03 Jul 2019, 18:42

Maintaining state in long projects

As a programmer, I often want things to be just right, finding that balance between maintainability, extensibility, and plain ol’ get-‘er-done. Today, banging my head against unexpected walls while trying to spin up a virtual machine with Vagrant, I had to keep my focus on the goal at hand: Keep the website up while migrating from PHP 5.7 on Ubuntu 14 to PHP 7.2 on Ubuntu 18.

In this case, the task seemed simple. Write an email to Client so they know the status of the project.

The tip for today is to keep a stack of tasks written down so I can recall where I am headed.

  1. Write an email
  2. Estimate price of RDS
  3. Make sure I can test MySQL locally
  4. Spin up local instance of Ubuntu 18
  5. Upgrade Vagrant
  6. Upgrade local copy of Ubuntu 18
  7. Install latest copy of website source
  8. Run tests
  9. Install test framework
  10. Need to install PHP modules

I ran out of time around that point, and still had not done the first item on my list. Fortunately, I still remember what I was trying to do, and can come back to it with fresh eyes tomorrow.

02 Jul 2019, 09:27

Insanity and exponential curves

We’ve all heard the quote something like

Insanity is repeating the same thing
 and expecting a different result.

I just realized that I have been trying to apply that quote too strongly in my life. I have low-key assumed I have to make some huge radical change in my life in order to have anything different.

That belief was blocking my ability to make lasting change. I don’t have to take on a huge change or multiple changes all at once.

I can make a single, manageable, bite-sized change.

The trick is in finding what to change. That’s where I come in. Let’s find your bite-sized change together.

With the power of exponential growth, these small changes accumulate.

Allow your new habits to bring your empowered life.

27 Jun 2019, 11:27

Simple steps for dealing with anger

1) breathe.

Focus on your breathing until the initial wave of anger has passed. It may help to focus on counting the breaths.

Allow your breathing to deepen and slow.

2) label.

Say you yourself, “I feel angry.” Labeling the emotion brings your thoughtful brain back online.

This helps move beyond the Fight or Flight reaction of the reptilian brain

3) acknowledge.

Recognize the steps that brought you into this situation. What part did you play in the buildup to this anger?

Taking responsibility for your part helps point to small changes that you can take to avoid anger next time.

4) plan.

After acknowledging your part in the situation, notice where you can make different choices next time.

Visualize yourself making different choices to help increase the chance of remembering when necessary.

- - - - optional - - - -

5) apologize.

Depending on the situation, it may serve you to apologize. Taking responsibility for your part in the situation can help restore your relationship with the other party.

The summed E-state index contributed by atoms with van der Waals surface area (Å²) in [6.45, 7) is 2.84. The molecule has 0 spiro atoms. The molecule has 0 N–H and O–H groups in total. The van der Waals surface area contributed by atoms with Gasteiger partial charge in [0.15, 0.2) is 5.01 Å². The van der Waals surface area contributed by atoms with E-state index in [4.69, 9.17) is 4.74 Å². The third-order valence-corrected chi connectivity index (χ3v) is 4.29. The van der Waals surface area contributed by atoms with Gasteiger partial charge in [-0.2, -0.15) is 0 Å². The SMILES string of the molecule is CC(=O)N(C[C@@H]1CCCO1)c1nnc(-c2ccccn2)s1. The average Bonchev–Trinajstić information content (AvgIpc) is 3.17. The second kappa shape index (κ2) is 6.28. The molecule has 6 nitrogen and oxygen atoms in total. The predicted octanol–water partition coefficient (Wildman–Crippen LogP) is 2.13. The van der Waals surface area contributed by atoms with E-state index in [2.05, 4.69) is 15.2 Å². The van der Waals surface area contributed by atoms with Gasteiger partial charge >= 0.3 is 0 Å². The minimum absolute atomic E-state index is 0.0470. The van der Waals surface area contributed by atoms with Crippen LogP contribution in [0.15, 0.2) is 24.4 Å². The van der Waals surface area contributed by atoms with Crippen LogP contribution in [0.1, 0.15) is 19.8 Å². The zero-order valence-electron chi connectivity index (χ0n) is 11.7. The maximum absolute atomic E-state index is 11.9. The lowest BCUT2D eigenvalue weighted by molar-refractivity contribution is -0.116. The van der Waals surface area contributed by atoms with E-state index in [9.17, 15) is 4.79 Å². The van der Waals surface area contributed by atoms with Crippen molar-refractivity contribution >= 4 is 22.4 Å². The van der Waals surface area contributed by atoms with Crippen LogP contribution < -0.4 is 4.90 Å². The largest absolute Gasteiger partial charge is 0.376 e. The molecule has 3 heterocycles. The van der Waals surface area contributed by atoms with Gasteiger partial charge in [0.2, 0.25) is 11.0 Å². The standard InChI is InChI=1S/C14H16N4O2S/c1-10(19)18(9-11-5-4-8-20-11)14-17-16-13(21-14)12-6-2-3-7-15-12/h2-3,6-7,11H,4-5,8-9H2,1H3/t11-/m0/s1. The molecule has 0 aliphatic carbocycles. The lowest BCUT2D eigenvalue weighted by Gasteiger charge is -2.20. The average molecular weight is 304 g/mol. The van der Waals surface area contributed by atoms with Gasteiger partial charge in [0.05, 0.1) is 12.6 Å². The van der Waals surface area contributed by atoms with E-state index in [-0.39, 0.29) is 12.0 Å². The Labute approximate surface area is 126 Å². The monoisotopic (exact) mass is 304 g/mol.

22 Jun 2019, 14:27

Save Money Through Meditation

My TV says if I buy this or that toothpaste / car / ______ then I will be happy. What TV doesn’t tell me is that happiness is temporary. Instead of buying my way into temporary happiness, I can sit my way into lasting happiness.

Sitting allows me to reset my brain to my center, my spirit, my essence. This is where permanent happiness resides. In this moment, sitting in what I call the Ever Present Present, I can just be, happily.

18 Jun 2019, 21:22

What do emotions tell us

Sticking with the basics, we have joy and fear.

Joy

is how I feel when I have what I want, or I don’t want what I don’t have. I am aligned with what is, and have no need or desire to change it.

Fear

is the emotion which says I don’t have enough information. This is usually about an unknown future. I come to a proverbial fork in the road and could simply choose arbitrarily, but if there is a part of me that wants to choose the “right” option, I may feel fear about choosing the “wrong” option. This could paralyze me until I cannot choose without more information about what each option entails.

Next, we have sadness.

Sadness

is how I feel when I recognize I have lost(*) something. I had it, and now I don’t have it. I feel sad. The message here is simply to acknowledge the experience of having, whether it was an object, a pet, or a fellow human. This is what funerals are for: to acknowledge that the person who was with us is no longer here (in the physical sense). We take the chance to experience the loss in its fullness, allowing acknowledgement of the new situation so we can move on.

Anger

Anger is a slightly different emotion. There are a few different emotions that we lump together under one label. Generally speaking, anger is an emotion that comes up when boundaries have been crossed. So-called righteous anger could be when personal space or personal property has been encroached or taken.

In general, if emotions are held in the body, they can cause problems, so it’s best to express emotions as soon as possible so our emotional bodies run smoothly.

(*) Loss is something of a false belief in that I never had it in the first place, but this line of inquiry goes beyond the basics outlined here.